The planning and preparation for BT’s London Live campaign began in 2005, when it was first announced that London would host the 2012 Summer Olympics. Now seven years later, the Games are fully underway and BT is making its presence known as one of the most active and visible London 2012 Olympic Partners.
To activate their campaign, BT has established three outdoor viewing arenas in hot-spots around London, including Hyde Park, Trafalgar Square, and the East End’s Victoria Park. At each site, BT has installed a number of state-of-the-art screens with concert quality sound systems, providing live coverage of Olympic events. These festival-like venues also feature live entertainment, Have-a-Go Sports centres, children’s activity zones, carnival rides, sponsorship pavilions, beer gardens, and a wide selection of affordably-priced food stalls.
Where BT London Live excels is in the functionality of the campaign’s delivery. All and all, the sites are very user friendly – they’re easy to get to, free to enter, and offer an excellent range of activities for all ages. Once inside, visitors are met by helpful officials and a casual, laid-back atmosphere. By working together with a spectrum of local businesses, site partners, Olympic Sponsors, and city councils, BT has achieved a nice blend of community presence amongst the corporate advertisements.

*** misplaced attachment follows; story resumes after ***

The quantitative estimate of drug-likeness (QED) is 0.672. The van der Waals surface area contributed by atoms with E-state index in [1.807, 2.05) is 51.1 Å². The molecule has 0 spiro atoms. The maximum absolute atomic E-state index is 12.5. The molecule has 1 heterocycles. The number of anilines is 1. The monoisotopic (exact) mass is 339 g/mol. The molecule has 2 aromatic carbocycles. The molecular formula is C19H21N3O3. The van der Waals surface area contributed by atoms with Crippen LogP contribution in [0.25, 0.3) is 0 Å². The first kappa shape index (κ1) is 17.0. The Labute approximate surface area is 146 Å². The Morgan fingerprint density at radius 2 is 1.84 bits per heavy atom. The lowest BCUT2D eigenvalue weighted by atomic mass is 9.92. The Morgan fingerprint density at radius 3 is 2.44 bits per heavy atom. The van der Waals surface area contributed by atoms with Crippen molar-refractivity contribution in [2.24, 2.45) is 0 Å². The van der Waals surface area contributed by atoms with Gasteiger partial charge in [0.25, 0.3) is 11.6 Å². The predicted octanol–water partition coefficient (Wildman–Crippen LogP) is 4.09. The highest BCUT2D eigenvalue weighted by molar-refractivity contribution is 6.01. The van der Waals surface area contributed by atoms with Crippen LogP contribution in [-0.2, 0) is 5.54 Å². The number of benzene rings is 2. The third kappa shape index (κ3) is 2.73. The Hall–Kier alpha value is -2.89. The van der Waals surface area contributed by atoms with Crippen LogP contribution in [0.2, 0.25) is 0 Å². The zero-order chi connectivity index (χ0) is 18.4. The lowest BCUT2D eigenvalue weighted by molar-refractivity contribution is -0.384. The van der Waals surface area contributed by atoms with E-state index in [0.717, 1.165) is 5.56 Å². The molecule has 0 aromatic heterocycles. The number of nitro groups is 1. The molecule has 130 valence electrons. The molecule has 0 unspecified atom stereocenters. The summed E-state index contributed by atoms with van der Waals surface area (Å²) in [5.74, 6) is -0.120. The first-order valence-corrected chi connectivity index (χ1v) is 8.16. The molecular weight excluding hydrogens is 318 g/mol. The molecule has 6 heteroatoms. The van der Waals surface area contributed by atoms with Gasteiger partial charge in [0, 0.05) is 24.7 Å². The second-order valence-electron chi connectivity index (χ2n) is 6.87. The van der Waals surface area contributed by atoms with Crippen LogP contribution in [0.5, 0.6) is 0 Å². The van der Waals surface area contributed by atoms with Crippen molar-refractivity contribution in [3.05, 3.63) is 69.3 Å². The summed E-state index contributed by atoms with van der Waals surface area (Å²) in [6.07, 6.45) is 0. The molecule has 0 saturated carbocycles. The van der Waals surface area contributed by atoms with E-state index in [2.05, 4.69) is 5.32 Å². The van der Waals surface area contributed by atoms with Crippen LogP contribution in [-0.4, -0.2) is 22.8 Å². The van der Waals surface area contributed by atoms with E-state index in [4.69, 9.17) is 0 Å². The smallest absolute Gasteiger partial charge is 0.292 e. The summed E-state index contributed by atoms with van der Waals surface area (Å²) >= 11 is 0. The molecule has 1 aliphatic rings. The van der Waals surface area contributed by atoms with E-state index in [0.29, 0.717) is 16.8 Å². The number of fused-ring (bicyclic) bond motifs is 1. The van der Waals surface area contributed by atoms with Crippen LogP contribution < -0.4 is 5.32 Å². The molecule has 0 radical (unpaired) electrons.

When it comes to the branding of BT London Live, however, I’m afraid the campaign falls a bit short. Most of the design elements, such as the graphic hexagons featured behind the logo for example, appear clunky, disruptive and muddled. To me, this simply reflects a larger problem at play with BT’s overall branding strategy, in which a clear brand identity is altogether lacking. While the logo for BT Group does speak to the multi-national scale of the company, it says nothing about the telecommunications nature of their business. Thus, when it comes to extending BT’s brand identity for special campaigns such as BT London Live or Bringing us all Together for London 2012, we see a real lack of cohesion. While BT London Live is playful and lively, Bringing us all Together… is serious and dark. The former uses the bright colours of the central logo’s globe, whereas the latter references the logo’s dark blue lettering. In effect, this seems to be a real missed opportunity for BT to achieve some high-scale brand recognition.
So, does BT come out on top or fall flat at London 2012? Well, the answer to that depends on where you stand. From a spectator’s point of view, BT is making the Games more accessible and more enjoyable for thousands of Games fans. From a branding point of view, they definitely could have used the platform differently to take the company further. In either case, BT has provided great coverage of London 2012 which is, after all, what they do best.
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